This Week in Logistics News (October 28 – November 3)

logisticsFor the first time in franchise history, the Houston Astros are world series champions. The Astros outlasted the LA Dodgers in a thrilling seven game series to bring home the crown. As soon as that final out was made, the real planning began. And no, I’m not talking about how the Astros can build off of this year’s team in free agency to defend the title next year. I’m talking about the victory parade. There are an incredible amount of details that go in to that plan, from getting the team and trophy to the parade, to coordinating police details and blocking off streets. It is a logistics nightmare, but one of those nightmares that a city doesn’t mind dealing with every so often.

And now, on to the news.

Walmart is rolling out a new robot to help make re-stocking shelves more efficient. The shelf-scanning robots will debut in more than 50 stores across the US allowing store associates to re-stock empty shelves faster. The robots are approximately two feet tall and include a tower that is fitted with cameras that scan aisles to check stock and identify missing and misplaced items, incorrect prices, and mislabeling. The robots pass that data to store employees, who then take care of the problem. The company has been testing the robots in a handful of stores and does not foresee a situation where the robots will replace human workers.

The Postal Service is getting ready for the holiday season with a new offering: next-day Sunday delivery. The program is available in 20 major US cities and allows consumers to place online orders with participating retailers before a cutoff time Saturday. According to the Postal Service, “postal carriers pick up merchandise from local stores for delivery the following day, similar to the Sunday package deliveries it now handles for Amazon.” The Postal Service has not identified which retailers may sign on to the pilot program, but Walmart is one company that is considering the service.

UPS will outfit 5,700 trucks with collision-avoidance technology to help drivers avoid accidents. The company said more than 60 percent of its tractor-trailer fleet will have the technology, including every large tractor purchased since June 2015. The technology provides blind-spot and lane-departure warnings, electronic stability control, and forward-collision warning with automatic brake application. While drivers would remain in full control of the truck, the technology would alert drivers to moving and stationary objects in front of the tractor, as well as moving objects surrounding the vehicle.

According to the American Trucking Association’s (ATA) Chief Economist Bob Costello, the trucking industry could be short 50,000 drivers by the end of 2017. The shortage eased in 2016, due to a freight recession. However, now that freight volumes are accelerating, the problem is re-surfacing. In the report, ATA projects the shortage to reach 50,000 by the end of 2017, and if current trends hold, the shortage could grow to more than 174,000 by 2026. Driver turnover is on the rise, which is exacerbating the problem. While the eventual hope is that autonomous trucks can help to ease the shortage, the industry is years away from this as a viable solution.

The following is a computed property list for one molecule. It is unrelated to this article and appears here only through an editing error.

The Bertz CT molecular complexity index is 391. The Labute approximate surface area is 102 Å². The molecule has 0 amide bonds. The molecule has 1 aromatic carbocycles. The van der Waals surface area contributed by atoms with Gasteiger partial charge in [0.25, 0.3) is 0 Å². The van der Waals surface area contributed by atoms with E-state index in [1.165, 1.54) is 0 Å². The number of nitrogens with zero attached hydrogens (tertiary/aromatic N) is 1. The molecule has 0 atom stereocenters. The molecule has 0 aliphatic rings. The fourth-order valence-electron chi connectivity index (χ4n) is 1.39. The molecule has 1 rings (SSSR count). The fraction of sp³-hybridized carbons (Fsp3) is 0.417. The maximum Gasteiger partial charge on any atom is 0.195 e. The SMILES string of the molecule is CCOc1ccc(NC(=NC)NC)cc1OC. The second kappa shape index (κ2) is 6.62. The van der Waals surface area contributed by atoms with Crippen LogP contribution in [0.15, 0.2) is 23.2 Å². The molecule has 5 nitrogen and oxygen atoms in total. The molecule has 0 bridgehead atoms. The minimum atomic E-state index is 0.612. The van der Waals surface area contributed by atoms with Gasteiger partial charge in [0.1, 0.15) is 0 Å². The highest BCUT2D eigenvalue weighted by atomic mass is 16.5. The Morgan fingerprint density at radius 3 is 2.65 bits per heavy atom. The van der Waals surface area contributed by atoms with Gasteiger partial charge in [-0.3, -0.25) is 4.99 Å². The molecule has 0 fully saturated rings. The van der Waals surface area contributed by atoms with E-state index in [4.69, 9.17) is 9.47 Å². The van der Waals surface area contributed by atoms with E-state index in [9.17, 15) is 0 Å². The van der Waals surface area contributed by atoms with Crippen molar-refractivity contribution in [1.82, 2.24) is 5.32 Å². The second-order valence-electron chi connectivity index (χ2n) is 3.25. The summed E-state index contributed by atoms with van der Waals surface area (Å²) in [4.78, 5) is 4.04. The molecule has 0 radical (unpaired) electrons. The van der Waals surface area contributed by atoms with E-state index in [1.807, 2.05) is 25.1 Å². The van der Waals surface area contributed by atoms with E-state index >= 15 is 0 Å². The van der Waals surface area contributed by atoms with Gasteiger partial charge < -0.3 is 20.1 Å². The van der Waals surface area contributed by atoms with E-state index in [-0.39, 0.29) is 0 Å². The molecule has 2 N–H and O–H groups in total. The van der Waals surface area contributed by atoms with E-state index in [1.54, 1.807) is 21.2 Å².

Amazon is looking to improve its online grocery presence and bring in more customers. The acquisition of Whole Foods was the first major piece of the puzzle. Now, the company is making a more subtle move that it hopes will pay off. Amazon announced that it is slashing its fee for businesses that sell low-cost, non-perishable grocery items on Amazon.com. Amazon previously charged 15 percent on all grocery items, but will now charge only 8 percent on the lower-priced goods for at least the next year. This move will allow more businesses to sell on Amazon, as the fee structure before made it nearly impossible for these businesses to be profitable. This move should eliminate that barrier and bring more grocery items to Amazon’s customers.

India is moving forward with drone deliveries as a viable reality. The aviation ministry unveiled a proposed policy to allow commercial use of unmanned aerial vehicles. The policy classifies drones into five distinct weight-based segments. For drones to be used commercially, they will need to be registered with the aviation regulator. One of the key parts of the proposal is a requirement that the drone operates in sight of the pilot during daytime hours only. The draft will be put up for consultation for a month, and the final rules are likely to be out by the end of December.

And finally, diesel prices have jumped to the highest point since mid-2015. Diesel prices increased an average of 2.2 cents across the US, bringing the average price for on-highway diesel to $2.819. The U.S.’ cheapest diesel can be found in the Gulf Coast at $2.639 per gallon, followed by the Lower Atlantic region at $2.729 per gallon. The most expensive fuel is in California at $3.185 per gallon, followed by the West Coast less California region at $3.020 per gallon.

That’s all for this week. Enjoy the weekend and the song of the week, Led Zeppelin’s Celebration Day.

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